When studying in the Old Testament, this is helpful to note as in the both the books of Kings, there is mention of Northern Kingdom, South Kingdom, nations and various locales. I underline them plus when trying to keep the Kings and their kingdoms matched, I use NK (Northern Kingdom) with the correct king.

 

Keywords and Key Phrases

Keywords may be a little hard to determine but if you remember that they are essential to the text, you should be able to spot them. Try this, if you remove the word you are thinking is key, does the whole meaning become void?

A keyword or key phrase, when removed leaves the passage meaningless. Often times keywords are repeated by the author as he emphasizes its importance. The repetition may be in the chapter or spaced throughout the book.

As you mark keywords, ask yourself the 5 W questions. An example of a keyword would be “sackcloth”. Ask yourself, Who is wearing sackcloth? Why is that person(s) wearing sackcloth? When will they start to wear the sackcloth?

You can mark the keywords and phrases by using the Master KeyWord List that is found in the Free Libraries under Study Material. This list is compiled of keywords that as you consistently mark your symbols on this list, it becomes your master list for each time you find keywords. In addition, the Study Material Library has a sample keyword list to illustrate symbols and markings that you may want to use or to give you ideas for designing your own symbols. This sample keyword list is by Kari King Dent.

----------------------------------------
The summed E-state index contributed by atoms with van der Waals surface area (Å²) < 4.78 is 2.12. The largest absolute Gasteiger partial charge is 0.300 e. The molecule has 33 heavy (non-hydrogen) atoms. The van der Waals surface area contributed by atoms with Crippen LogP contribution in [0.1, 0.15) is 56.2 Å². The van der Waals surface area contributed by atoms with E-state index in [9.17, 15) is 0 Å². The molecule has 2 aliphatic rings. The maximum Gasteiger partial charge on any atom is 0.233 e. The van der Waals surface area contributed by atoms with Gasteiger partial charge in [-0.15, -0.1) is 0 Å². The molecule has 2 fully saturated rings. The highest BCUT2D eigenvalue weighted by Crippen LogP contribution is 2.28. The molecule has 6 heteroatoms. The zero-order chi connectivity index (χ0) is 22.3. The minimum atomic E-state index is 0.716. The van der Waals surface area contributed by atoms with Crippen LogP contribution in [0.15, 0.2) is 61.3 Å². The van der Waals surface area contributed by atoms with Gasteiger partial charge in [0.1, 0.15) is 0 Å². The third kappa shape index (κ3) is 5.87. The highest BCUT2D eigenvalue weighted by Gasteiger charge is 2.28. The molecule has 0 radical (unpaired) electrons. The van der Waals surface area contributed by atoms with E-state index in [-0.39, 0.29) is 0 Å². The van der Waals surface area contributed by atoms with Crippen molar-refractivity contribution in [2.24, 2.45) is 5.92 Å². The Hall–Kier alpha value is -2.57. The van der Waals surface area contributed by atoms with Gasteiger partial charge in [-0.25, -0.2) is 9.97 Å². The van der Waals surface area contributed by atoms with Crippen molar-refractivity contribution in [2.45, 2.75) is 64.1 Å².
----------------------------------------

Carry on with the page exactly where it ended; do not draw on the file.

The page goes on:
You may also take advantage of the Inductive Bible Study Method Booklet to help you in your studies.

Inductive Bible Study | Inductive Study Booklet | Bible Study | Free Printable

Access to both Free Libraries is provided when you sign up to the Insiders Pod, a bi-weekly newsletter sent to your Inbox.

 

Make Lists

Lists play an important role as they often reveal truths for steps to take in completing an action. Some lists are simple while others can be longer and a little more involved. Write your lists in a notebook in addition to numbering them in the text.

Some lists are more topical and spread throughout the book. When following a keyword through the book, observe what is being said about that keyword. Make note of it in your notebook or if you have space in the margin of your Bible, you can condense it there.

Making lists will help you recall the truths you have learned from the keywords. When you need to remember it, you will have it at your fingertips.

 

Expressions of Time

Noticing when events happened or are going to happen, helps to keep the passage in focus. Expressions of time are spotted by the use of certain words, until, after, when, and then. It will be helpful to use the symbol of a clock in a specific colour so you can spot these expressions at a glance. I use a green Micron pen for my clock. Other words would be the obvious ones such as in the year of, at the feast of,  or during the reign of. Place your symbol in the margin to find them quickly.